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emotionalreactions Early Childhood

Parent Center

Yesterday I was at a nursery school party. The children were sitting in a circle singing, and a woman I know called out to her daughter: Smile, Lila. The mother said to me: "She doesn't look happy. She's frowning." I thought back to all of the times I was dressed in my finest clothes, going somewhere special, and my mother had said to me: "Smile." Or all of those birthday parties my mother made for me where I felt like crying from all the overexcitment and was told: "Smile." The next time your child is unhappy, don't assume there's something wrong with him. Connect to him. Understand him. But don't deny his feelings.
Published in Emotional Reactions
Are there certain ages when kids start needing more involvement from their fathers? Lately, my five-year-old has been expressing anger when his father works late or goes out. How can we handle this? Guest Expert Yocheved Berlowitz, MD, answers: A: There is no specific age at which a child starts to need to his father. Even during infancy, if the mother is the primary caretaker, the father can be a familiar and contributing presence. Certainly by toddler age, the child appreciates that his father is different from his mother. For instance, fathers may encourage more active rough-and-tumble play than mothers. The role of each parent varies in individual families and in different cultures.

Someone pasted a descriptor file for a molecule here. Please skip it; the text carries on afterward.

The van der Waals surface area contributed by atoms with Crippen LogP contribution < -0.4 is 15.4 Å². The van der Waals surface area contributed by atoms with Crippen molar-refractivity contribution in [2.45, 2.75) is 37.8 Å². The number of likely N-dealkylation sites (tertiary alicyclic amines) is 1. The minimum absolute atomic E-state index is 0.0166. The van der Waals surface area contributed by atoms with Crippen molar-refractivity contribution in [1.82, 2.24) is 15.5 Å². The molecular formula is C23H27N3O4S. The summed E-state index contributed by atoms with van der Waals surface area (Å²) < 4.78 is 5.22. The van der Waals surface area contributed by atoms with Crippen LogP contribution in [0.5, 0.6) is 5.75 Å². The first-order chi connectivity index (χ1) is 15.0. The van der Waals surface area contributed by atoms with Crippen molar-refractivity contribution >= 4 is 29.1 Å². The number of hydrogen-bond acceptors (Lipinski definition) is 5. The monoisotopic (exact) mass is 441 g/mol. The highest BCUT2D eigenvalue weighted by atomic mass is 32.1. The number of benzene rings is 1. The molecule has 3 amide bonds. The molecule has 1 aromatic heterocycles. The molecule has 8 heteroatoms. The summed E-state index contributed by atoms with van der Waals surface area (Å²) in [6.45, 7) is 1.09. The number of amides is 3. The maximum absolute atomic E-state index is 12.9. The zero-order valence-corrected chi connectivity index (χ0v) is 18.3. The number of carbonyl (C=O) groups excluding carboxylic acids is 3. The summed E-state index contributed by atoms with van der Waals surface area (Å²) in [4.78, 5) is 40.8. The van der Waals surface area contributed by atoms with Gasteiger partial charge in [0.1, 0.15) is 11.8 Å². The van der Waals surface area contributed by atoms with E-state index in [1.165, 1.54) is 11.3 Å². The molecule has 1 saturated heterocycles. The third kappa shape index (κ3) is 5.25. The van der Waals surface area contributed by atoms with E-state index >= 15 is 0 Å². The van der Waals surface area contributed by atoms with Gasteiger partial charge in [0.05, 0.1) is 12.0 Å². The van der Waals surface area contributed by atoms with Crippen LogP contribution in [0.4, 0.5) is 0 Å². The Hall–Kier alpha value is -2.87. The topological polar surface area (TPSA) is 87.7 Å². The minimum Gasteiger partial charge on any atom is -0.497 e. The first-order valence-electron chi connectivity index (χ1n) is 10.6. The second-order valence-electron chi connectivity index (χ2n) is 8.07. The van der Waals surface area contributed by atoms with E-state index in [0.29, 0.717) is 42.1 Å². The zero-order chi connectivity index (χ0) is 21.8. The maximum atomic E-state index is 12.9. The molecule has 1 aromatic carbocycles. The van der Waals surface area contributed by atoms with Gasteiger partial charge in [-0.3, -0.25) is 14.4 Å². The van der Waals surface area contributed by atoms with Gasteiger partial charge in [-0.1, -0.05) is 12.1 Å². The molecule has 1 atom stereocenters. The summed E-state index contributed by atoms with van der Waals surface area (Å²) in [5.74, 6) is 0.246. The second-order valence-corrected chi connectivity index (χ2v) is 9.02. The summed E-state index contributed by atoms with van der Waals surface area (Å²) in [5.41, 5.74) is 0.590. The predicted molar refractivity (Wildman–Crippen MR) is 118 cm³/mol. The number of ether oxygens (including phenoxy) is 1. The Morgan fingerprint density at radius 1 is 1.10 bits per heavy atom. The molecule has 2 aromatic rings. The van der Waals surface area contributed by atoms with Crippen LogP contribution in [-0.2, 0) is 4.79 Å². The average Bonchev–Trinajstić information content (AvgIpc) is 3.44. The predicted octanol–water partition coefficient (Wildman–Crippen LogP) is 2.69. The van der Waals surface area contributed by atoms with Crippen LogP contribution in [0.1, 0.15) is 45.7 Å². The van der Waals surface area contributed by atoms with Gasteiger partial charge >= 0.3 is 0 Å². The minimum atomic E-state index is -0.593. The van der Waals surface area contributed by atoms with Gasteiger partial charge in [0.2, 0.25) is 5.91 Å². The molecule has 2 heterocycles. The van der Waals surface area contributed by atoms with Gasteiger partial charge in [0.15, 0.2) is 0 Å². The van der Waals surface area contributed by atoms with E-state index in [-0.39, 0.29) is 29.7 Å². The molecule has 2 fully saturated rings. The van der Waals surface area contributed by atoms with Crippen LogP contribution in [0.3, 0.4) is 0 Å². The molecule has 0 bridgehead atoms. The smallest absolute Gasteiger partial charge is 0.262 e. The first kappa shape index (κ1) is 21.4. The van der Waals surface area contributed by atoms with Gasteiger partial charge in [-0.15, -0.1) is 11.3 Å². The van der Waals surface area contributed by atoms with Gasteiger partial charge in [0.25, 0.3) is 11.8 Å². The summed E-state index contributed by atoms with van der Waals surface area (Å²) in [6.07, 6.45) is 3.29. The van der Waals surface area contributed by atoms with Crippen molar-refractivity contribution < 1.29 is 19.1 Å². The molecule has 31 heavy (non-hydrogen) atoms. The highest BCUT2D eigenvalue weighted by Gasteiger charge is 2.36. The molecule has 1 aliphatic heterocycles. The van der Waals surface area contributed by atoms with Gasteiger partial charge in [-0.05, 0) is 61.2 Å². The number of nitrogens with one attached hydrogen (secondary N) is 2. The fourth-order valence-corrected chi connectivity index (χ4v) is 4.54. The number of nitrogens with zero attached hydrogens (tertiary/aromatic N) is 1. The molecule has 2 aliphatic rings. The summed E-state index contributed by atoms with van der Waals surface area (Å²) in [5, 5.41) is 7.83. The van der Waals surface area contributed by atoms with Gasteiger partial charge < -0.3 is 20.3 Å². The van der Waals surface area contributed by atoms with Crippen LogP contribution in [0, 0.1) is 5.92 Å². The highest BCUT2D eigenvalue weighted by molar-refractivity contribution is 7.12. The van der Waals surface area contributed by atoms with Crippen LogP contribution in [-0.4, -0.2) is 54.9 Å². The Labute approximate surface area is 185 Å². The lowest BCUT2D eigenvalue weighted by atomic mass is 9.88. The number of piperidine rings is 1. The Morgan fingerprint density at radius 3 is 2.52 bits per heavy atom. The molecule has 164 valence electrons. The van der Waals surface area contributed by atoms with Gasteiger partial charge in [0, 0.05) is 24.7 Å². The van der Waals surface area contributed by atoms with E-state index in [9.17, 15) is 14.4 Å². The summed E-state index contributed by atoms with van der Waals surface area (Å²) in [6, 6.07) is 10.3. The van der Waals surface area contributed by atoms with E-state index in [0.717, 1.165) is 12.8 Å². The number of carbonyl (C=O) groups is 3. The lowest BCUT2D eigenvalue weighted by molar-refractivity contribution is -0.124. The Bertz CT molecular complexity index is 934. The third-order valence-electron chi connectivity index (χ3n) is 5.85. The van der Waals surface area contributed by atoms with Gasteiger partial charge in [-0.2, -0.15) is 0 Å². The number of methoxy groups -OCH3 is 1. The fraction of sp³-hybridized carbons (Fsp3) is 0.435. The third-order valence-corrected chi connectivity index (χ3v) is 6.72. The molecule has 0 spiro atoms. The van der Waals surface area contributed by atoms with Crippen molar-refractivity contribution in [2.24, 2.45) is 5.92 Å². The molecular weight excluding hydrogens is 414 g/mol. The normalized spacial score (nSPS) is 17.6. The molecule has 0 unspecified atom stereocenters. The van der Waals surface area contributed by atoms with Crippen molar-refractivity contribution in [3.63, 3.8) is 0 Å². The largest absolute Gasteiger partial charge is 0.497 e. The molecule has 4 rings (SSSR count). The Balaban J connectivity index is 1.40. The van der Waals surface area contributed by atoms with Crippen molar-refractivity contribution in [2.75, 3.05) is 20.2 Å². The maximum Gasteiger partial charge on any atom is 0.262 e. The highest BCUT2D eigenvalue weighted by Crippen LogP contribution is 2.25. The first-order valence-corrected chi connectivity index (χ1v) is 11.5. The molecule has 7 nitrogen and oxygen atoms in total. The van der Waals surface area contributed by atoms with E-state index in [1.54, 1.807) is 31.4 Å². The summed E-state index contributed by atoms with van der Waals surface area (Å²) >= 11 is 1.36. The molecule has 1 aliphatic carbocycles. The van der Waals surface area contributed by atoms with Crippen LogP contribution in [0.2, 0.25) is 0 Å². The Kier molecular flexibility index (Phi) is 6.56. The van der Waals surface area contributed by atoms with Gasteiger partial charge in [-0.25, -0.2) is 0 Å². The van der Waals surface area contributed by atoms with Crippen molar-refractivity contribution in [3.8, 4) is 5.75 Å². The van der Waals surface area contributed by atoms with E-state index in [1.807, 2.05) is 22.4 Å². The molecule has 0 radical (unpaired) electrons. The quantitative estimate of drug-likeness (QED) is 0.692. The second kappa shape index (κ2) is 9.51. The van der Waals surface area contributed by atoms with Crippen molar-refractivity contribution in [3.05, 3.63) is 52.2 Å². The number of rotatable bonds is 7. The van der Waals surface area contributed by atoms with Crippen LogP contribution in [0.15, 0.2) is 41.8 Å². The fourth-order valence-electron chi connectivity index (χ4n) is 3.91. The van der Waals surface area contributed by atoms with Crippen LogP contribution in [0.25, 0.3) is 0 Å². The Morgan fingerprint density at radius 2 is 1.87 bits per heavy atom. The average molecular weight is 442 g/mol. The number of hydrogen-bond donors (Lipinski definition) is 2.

Published in Emotional Reactions
As any parent who has lived through the terrible two's knows, crying is a big part of a two-year-old's life. One day, I kept a log of my two-year-old's crying behavior. In the course of a typical day, he cries because: 8:05 a.m. - A rubber band with which he had been playing snaps against his hand. 9:25 a.m. - He bangs his bare foot into a kitchen chair. 11:50 a.m. - I have to take him away from a sink-full of bubbles and plastic dishes where he has been busily playing. 3:30 p.m - His older brother takes away a toy car that he threw at him. 4:14 p.m - He takes a straw out of big brother's soda can.
Published in Emotional Reactions

Dear WholeFamily Counselor, I am a 27 year old mother, worker and full-time student. I have a little girl who is three. My question is: How do you balance all of these things without one area lacking? (Especially my daughter and school work?) Any advice will be greatly appreciated.

Published in Emotional Reactions
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